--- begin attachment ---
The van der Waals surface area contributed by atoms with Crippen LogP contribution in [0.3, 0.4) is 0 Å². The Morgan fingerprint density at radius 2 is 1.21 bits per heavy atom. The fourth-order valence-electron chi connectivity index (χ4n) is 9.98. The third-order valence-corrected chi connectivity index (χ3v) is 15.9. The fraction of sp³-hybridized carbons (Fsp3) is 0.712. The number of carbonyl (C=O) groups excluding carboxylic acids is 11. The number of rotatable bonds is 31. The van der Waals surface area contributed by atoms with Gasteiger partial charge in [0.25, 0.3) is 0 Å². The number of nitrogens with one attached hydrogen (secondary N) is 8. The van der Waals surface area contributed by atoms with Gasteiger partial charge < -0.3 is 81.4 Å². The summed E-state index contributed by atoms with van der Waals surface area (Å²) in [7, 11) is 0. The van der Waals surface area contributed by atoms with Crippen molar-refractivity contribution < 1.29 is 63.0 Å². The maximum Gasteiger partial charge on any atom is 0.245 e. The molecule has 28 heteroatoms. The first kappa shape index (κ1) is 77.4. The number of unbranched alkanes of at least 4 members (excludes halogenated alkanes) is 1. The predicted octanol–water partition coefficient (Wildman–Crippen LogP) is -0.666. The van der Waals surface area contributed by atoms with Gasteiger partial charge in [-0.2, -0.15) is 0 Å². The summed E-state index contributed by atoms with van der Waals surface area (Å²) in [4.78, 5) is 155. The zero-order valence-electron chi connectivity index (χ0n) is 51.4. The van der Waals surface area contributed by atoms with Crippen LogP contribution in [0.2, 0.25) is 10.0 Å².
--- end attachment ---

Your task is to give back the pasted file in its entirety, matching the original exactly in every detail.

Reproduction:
The van der Waals surface area contributed by atoms with Crippen LogP contribution in [0.3, 0.4) is 0 Å². The Morgan fingerprint density at radius 2 is 1.21 bits per heavy atom. The fourth-order valence-electron chi connectivity index (χ4n) is 9.98. The third-order valence-corrected chi connectivity index (χ3v) is 15.9. The fraction of sp³-hybridized carbons (Fsp3) is 0.712. The number of carbonyl (C=O) groups excluding carboxylic acids is 11. The number of rotatable bonds is 31. The van der Waals surface area contributed by atoms with Gasteiger partial charge in [0.25, 0.3) is 0 Å². The number of nitrogens with one attached hydrogen (secondary N) is 8. The van der Waals surface area contributed by atoms with Gasteiger partial charge < -0.3 is 81.4 Å². The summed E-state index contributed by atoms with van der Waals surface area (Å²) in [7, 11) is 0. The van der Waals surface area contributed by atoms with Crippen molar-refractivity contribution < 1.29 is 63.0 Å². The maximum Gasteiger partial charge on any atom is 0.245 e. The molecule has 28 heteroatoms. The first kappa shape index (κ1) is 77.4. The number of unbranched alkanes of at least 4 members (excludes halogenated alkanes) is 1. The predicted octanol–water partition coefficient (Wildman–Crippen LogP) is -0.666. The van der Waals surface area contributed by atoms with Gasteiger partial charge in [-0.2, -0.15) is 0 Å². The summed E-state index contributed by atoms with van der Waals surface area (Å²) in [4.78, 5) is 155. The zero-order valence-electron chi connectivity index (χ0n) is 51.4. The van der Waals surface area contributed by atoms with Crippen LogP contribution in [0.2, 0.25) is 10.0 Å².